[Top][All Lists]

[Date Prev][Date Next][Thread Prev][Thread Next][Date Index][Thread Index]

Re: Is there a command that shows the C-code the interpreter creates?

From: Andrew Janke
Subject: Re: Is there a command that shows the C-code the interpreter creates?
Date: Wed, 17 Apr 2019 18:44:23 -0400
User-agent: Mozilla/5.0 (Macintosh; Intel Mac OS X 10.14; rv:60.0) Gecko/20100101 Thunderbird/60.6.1

On 4/17/19 6:11 PM, Nicholas Jankowski wrote:
> On Wed, Apr 17, 2019 at 5:13 PM GoSim <address@hidden
> <mailto:address@hidden>> wrote:
>     So basically every m-file-variable becomes many C-file-variables. It
>     changes
>     name everytime it changes type. The names and types are stored and
>     these are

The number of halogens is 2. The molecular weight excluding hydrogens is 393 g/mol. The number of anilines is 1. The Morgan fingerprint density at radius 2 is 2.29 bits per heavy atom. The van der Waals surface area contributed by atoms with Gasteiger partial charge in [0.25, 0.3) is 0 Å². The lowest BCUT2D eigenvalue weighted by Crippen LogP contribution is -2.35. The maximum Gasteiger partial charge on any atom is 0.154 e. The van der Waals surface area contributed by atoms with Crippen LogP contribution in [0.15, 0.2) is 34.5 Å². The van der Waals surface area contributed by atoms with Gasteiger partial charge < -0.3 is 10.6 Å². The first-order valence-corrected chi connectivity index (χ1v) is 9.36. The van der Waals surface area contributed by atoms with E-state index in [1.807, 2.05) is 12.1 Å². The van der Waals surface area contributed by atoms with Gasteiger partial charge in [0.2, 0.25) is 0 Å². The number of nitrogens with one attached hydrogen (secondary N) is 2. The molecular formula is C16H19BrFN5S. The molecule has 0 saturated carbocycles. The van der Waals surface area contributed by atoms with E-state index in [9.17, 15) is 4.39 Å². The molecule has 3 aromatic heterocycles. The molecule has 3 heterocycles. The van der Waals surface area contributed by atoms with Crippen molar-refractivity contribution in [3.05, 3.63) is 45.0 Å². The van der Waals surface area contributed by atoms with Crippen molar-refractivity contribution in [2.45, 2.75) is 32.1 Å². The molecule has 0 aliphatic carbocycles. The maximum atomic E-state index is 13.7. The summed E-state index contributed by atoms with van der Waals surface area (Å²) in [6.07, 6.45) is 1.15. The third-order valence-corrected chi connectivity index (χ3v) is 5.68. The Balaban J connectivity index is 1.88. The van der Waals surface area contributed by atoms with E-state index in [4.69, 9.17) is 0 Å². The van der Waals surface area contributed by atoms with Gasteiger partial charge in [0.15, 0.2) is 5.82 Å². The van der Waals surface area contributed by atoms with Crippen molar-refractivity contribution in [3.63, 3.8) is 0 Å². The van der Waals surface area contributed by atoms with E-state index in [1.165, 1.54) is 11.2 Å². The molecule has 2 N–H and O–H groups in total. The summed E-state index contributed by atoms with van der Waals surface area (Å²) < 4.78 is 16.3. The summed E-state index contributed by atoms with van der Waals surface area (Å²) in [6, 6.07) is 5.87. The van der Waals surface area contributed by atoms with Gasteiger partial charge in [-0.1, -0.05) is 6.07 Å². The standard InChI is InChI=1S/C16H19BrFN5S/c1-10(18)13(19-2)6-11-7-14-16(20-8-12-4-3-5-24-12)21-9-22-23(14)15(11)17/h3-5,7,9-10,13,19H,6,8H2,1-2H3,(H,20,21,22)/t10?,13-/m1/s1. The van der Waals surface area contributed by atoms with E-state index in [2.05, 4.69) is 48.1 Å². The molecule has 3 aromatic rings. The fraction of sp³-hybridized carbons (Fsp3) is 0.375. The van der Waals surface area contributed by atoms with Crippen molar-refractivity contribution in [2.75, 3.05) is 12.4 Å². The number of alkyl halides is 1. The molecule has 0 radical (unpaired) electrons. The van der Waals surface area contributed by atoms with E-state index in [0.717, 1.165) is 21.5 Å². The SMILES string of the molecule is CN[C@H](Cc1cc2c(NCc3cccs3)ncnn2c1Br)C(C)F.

>     used to create runnable code.
> how well would that scale? we often have people generating
> approaching-memory-limit sized data.  

I believe this could be done automatically, and if you placed some
limits on the use of assignin(), evalin(), and eval() (probably
forbidding them outright like GoSim says), it would have the same memory
use properties as existing code, because you could just automatically
clear the variables immediately after their last reference. (Of course,
you'd have to implement your own reference counting if you weren't
simply using octave_value objects for everything; and if you're still
using octave_value objects for everything, than what's the point of
converting to C? This also begs the question of what data structures you
_would_ use to represent arrays, and how you would pass them to all the
existing Octave functions that take Octave Array objects.)

This is a known approach called Static Single Assignment.

It would probably be heck of hard to do to this based on the existing
bison/yacc approach instead of an IR that you could transform
programmatically. My guess is this would be like a year or more of work
for an experienced compiler hacker.


reply via email to

[Prev in Thread] Current Thread [Next in Thread]